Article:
get some on-hands practice with someone that knows how or it would take
        you forever to learn.   I don't recommend it as a passing hobby as it
        can get expensive and takes a  lot of learning as it is "not" an easy
        skill.   That is my advice for what it is worth.    Steph


        http://community.webtv.net/ectopistes/PassengerPigeon

        http://community.webtv.net/ectopistes/ThePassengerPigeon



        http://community.webtv.net/ectopistes/MYPASSENGERPIGEONS

        Seu Tefila Le-Shlom Yisrael
        God Bless America



        taxidermy@onelist.com -- The Taxidermist Listserv


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      • Garrie Landry
        pardon me steff but I know several local PROFESSIONAL taxidermist and none of them have tumblers. and I am serious, A tumbler is only beneficial if you are
        Message 3 of 12 , Dec 9, 2004
          pardon me steff but I know several local PROFESSIONAL taxidermist and
          none of them have tumblers. and I am serious, A tumbler is only
          beneficial if you are doing this commercially where you need the
          tumbler to do lots of ducks.

          I mounted ducks in my taxidermy day and never needed a tumbler. I also
          never bought pre made bodies and made my own to old fashion way and a
          professional taxidermist would still take the time to wrap his own duck
          body, again the only reason to buy bodies is to save time, it does not
          produce a better duck


          when I get home tonight I will write more about mounting ducks for the
          hobby and not for the expense.
        • Garrie Landry
          I learned by taking a taxidermy correspondence course PLUS going to visit a working taxidermist near by and going to him with problems for help, I would
          Message 4 of 12 , Dec 9, 2004
            I learned by taking a taxidermy correspondence course PLUS going to
            visit a working taxidermist near by and going to him with problems for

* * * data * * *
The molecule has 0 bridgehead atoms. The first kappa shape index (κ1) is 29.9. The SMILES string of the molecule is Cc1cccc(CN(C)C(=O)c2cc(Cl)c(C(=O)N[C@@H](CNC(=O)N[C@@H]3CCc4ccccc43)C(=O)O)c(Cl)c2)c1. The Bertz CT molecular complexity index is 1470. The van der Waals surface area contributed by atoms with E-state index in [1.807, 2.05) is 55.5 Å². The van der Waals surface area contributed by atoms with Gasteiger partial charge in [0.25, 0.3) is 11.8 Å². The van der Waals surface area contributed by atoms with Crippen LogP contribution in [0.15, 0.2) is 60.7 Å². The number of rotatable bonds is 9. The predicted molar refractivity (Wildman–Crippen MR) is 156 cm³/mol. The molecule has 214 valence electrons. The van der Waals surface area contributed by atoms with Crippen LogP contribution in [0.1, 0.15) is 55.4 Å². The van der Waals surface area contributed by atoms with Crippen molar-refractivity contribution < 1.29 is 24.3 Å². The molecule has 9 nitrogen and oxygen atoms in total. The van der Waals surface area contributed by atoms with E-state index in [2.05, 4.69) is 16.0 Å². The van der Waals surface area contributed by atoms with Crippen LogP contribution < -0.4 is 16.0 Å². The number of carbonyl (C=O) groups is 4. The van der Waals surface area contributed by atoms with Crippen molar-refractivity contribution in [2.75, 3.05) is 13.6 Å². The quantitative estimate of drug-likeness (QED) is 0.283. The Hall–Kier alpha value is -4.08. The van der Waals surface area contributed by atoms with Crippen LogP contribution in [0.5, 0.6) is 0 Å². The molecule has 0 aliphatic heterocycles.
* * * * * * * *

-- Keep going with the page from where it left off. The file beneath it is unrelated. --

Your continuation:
help, I would recommend both of those things. You can get lots of
            good old taxidermy books on line at www.bookfinder.com, search for
            some, you'll be amazed at how many there are, the older the better in
            my opinion
          • ectopistes@webtv.net
            Howard, I can tell you nothing about the courses or schools since I have never been to one. I am sure the schools are great but you have to travel and live
            Message 5 of 12 , Dec 9, 2004
              Howard, I can tell you nothing about the courses or schools since I have
              never been to one. I am sure the schools are great but you have to
              travel and live somewhere else (there are very few of them) and they do
              cost. Best to learn from a private teacher if you have one
              available----better than a school anyway because you can get individual
              attention as you would be asking lots of questions. Steph


              http://community.webtv.net/ectopistes/PassengerPigeon

              http://community.webtv.net/ectopistes/ThePassengerPigeon



              http://community.webtv.net/ectopistes/MYPASSENGERPIGEONS

              Seu Tefila Le-Shlom Yisrael
              God Bless America
            • ectopistes@webtv.net
              The point is Garrie, you either have to buy bodies or make them----either way you either have to spend five dollars and save the time or you can spend about